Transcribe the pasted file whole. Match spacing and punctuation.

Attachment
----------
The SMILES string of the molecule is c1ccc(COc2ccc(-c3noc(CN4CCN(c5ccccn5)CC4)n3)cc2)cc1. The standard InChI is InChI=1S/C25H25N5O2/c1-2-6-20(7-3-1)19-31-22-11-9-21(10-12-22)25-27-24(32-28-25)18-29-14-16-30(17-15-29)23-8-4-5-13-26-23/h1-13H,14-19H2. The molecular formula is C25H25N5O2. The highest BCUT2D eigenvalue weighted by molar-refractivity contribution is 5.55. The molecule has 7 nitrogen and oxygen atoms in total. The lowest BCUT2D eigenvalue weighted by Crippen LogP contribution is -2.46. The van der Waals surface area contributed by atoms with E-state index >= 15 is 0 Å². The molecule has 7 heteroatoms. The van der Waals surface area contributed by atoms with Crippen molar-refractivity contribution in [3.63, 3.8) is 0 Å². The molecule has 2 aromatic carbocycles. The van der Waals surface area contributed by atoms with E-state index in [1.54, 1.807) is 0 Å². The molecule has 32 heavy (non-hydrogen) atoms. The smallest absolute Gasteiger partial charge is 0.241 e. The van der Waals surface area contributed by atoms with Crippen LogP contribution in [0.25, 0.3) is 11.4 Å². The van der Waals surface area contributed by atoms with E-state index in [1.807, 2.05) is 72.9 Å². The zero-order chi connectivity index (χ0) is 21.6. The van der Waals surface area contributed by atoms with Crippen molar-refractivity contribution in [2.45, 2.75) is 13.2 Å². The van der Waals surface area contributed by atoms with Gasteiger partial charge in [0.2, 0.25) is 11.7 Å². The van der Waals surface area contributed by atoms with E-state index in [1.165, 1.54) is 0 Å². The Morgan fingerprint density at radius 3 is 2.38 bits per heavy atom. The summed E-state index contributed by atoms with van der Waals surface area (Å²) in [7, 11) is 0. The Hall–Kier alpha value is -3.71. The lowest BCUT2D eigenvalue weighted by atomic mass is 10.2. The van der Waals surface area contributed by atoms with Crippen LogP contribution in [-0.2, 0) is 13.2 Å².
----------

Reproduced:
The SMILES string of the molecule is c1ccc(COc2ccc(-c3noc(CN4CCN(c5ccccn5)CC4)n3)cc2)cc1. The standard InChI is InChI=1S/C25H25N5O2/c1-2-6-20(7-3-1)19-31-22-11-9-21(10-12-22)25-27-24(32-28-25)18-29-14-16-30(17-15-29)23-8-4-5-13-26-23/h1-13H,14-19H2. The molecular formula is C25H25N5O2. The highest BCUT2D eigenvalue weighted by molar-refractivity contribution is 5.55. The molecule has 7 nitrogen and oxygen atoms in total. The lowest BCUT2D eigenvalue weighted by Crippen LogP contribution is -2.46. The van der Waals surface area contributed by atoms with E-state index >= 15 is 0 Å². The molecule has 7 heteroatoms. The van der Waals surface area contributed by atoms with Crippen molar-refractivity contribution in [3.63, 3.8) is 0 Å². The molecule has 2 aromatic carbocycles. The van der Waals surface area contributed by atoms with E-state index in [1.54, 1.807) is 0 Å². The molecule has 32 heavy (non-hydrogen) atoms. The smallest absolute Gasteiger partial charge is 0.241 e. The van der Waals surface area contributed by atoms with Crippen LogP contribution in [0.25, 0.3) is 11.4 Å². The van der Waals surface area contributed by atoms with E-state index in [1.807, 2.05) is 72.9 Å². The zero-order chi connectivity index (χ0) is 21.6. The van der Waals surface area contributed by atoms with Crippen molar-refractivity contribution in [2.45, 2.75) is 13.2 Å². The van der Waals surface area contributed by atoms with Gasteiger partial charge in [0.2, 0.25) is 11.7 Å². The van der Waals surface area contributed by atoms with E-state index in [1.165, 1.54) is 0 Å². The Morgan fingerprint density at radius 3 is 2.38 bits per heavy atom. The summed E-state index contributed by atoms with van der Waals surface area (Å²) in [7, 11) is 0. The Hall–Kier alpha value is -3.71. The lowest BCUT2D eigenvalue weighted by atomic mass is 10.2. The van der Waals surface area contributed by atoms with Crippen LogP contribution in [-0.2, 0) is 13.2 Å².